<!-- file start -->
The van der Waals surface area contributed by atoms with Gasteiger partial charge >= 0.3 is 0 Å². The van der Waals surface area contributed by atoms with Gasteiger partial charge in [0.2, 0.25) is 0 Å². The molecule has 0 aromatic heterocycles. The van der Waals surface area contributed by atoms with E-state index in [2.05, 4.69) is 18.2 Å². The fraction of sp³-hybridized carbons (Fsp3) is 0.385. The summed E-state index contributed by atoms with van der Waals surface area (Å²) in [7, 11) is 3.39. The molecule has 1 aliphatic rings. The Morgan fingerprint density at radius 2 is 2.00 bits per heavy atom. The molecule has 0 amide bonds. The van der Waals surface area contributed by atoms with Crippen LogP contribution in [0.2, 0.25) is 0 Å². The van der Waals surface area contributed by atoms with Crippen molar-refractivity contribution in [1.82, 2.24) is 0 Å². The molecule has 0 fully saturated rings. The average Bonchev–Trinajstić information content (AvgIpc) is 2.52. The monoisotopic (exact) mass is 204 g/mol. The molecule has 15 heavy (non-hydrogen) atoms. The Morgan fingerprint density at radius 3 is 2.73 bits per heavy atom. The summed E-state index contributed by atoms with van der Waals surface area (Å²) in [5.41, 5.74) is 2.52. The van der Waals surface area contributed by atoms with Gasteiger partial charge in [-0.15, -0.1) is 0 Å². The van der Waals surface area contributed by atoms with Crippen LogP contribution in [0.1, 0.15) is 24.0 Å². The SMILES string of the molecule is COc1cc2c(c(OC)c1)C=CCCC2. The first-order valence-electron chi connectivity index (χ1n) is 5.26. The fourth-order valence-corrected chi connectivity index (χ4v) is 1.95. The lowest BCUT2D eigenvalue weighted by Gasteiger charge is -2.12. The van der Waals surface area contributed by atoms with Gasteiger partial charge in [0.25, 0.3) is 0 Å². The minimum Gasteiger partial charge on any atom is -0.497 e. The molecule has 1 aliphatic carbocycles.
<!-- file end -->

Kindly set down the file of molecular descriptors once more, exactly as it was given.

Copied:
The van der Waals surface area contributed by atoms with Gasteiger partial charge >= 0.3 is 0 Å². The van der Waals surface area contributed by atoms with Gasteiger partial charge in [0.2, 0.25) is 0 Å². The molecule has 0 aromatic heterocycles. The van der Waals surface area contributed by atoms with E-state index in [2.05, 4.69) is 18.2 Å². The fraction of sp³-hybridized carbons (Fsp3) is 0.385. The summed E-state index contributed by atoms with van der Waals surface area (Å²) in [7, 11) is 3.39. The molecule has 1 aliphatic rings. The Morgan fingerprint density at radius 2 is 2.00 bits per heavy atom. The molecule has 0 amide bonds. The van der Waals surface area contributed by atoms with Crippen LogP contribution in [0.2, 0.25) is 0 Å². The van der Waals surface area contributed by atoms with Crippen molar-refractivity contribution in [1.82, 2.24) is 0 Å². The molecule has 0 fully saturated rings. The average Bonchev–Trinajstić information content (AvgIpc) is 2.52. The monoisotopic (exact) mass is 204 g/mol. The molecule has 15 heavy (non-hydrogen) atoms. The Morgan fingerprint density at radius 3 is 2.73 bits per heavy atom. The summed E-state index contributed by atoms with van der Waals surface area (Å²) in [5.41, 5.74) is 2.52. The van der Waals surface area contributed by atoms with Gasteiger partial charge in [-0.15, -0.1) is 0 Å². The van der Waals surface area contributed by atoms with Crippen LogP contribution in [0.1, 0.15) is 24.0 Å². The SMILES string of the molecule is COc1cc2c(c(OC)c1)C=CCCC2. The first-order valence-electron chi connectivity index (χ1n) is 5.26. The fourth-order valence-corrected chi connectivity index (χ4v) is 1.95. The lowest BCUT2D eigenvalue weighted by Gasteiger charge is -2.12. The van der Waals surface area contributed by atoms with Gasteiger partial charge in [0.25, 0.3) is 0 Å². The minimum Gasteiger partial charge on any atom is -0.497 e. The molecule has 1 aliphatic carbocycles.